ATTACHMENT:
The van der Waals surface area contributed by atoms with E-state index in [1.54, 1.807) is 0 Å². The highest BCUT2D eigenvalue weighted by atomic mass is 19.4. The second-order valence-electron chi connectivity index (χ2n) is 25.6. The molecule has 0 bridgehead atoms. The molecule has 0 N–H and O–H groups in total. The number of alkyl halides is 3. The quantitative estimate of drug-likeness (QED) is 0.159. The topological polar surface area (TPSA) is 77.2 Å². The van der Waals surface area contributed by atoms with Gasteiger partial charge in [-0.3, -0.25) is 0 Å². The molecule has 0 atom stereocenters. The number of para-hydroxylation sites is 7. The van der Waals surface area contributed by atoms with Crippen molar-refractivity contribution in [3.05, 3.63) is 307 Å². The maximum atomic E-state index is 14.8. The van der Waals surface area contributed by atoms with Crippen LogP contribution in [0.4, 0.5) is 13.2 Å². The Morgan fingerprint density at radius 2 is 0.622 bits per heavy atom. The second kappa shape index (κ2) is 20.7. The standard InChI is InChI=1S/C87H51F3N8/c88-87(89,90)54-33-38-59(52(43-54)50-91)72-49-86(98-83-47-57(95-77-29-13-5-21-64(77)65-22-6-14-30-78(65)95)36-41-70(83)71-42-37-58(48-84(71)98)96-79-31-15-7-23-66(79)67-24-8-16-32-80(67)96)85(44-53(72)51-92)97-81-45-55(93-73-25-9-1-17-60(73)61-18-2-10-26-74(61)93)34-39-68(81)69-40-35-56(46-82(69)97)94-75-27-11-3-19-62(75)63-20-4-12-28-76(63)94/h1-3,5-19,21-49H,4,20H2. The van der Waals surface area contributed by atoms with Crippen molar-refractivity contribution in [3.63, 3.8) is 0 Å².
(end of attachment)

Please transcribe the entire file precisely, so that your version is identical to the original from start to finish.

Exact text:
The van der Waals surface area contributed by atoms with E-state index in [1.54, 1.807) is 0 Å². The highest BCUT2D eigenvalue weighted by atomic mass is 19.4. The second-order valence-electron chi connectivity index (χ2n) is 25.6. The molecule has 0 bridgehead atoms. The molecule has 0 N–H and O–H groups in total. The number of alkyl halides is 3. The quantitative estimate of drug-likeness (QED) is 0.159. The topological polar surface area (TPSA) is 77.2 Å². The van der Waals surface area contributed by atoms with Gasteiger partial charge in [-0.3, -0.25) is 0 Å². The molecule has 0 atom stereocenters. The number of para-hydroxylation sites is 7. The van der Waals surface area contributed by atoms with Crippen molar-refractivity contribution in [3.05, 3.63) is 307 Å². The maximum atomic E-state index is 14.8. The van der Waals surface area contributed by atoms with Crippen LogP contribution in [0.4, 0.5) is 13.2 Å². The Morgan fingerprint density at radius 2 is 0.622 bits per heavy atom. The second kappa shape index (κ2) is 20.7. The standard InChI is InChI=1S/C87H51F3N8/c88-87(89,90)54-33-38-59(52(43-54)50-91)72-49-86(98-83-47-57(95-77-29-13-5-21-64(77)65-22-6-14-30-78(65)95)36-41-70(83)71-42-37-58(48-84(71)98)96-79-31-15-7-23-66(79)67-24-8-16-32-80(67)96)85(44-53(72)51-92)97-81-45-55(93-73-25-9-1-17-60(73)61-18-2-10-26-74(61)93)34-39-68(81)69-40-35-56(46-82(69)97)94-75-27-11-3-19-62(75)63-20-4-12-28-76(63)94/h1-3,5-19,21-49H,4,20H2. The van der Waals surface area contributed by atoms with Crippen molar-refractivity contribution in [3.63, 3.8) is 0 Å².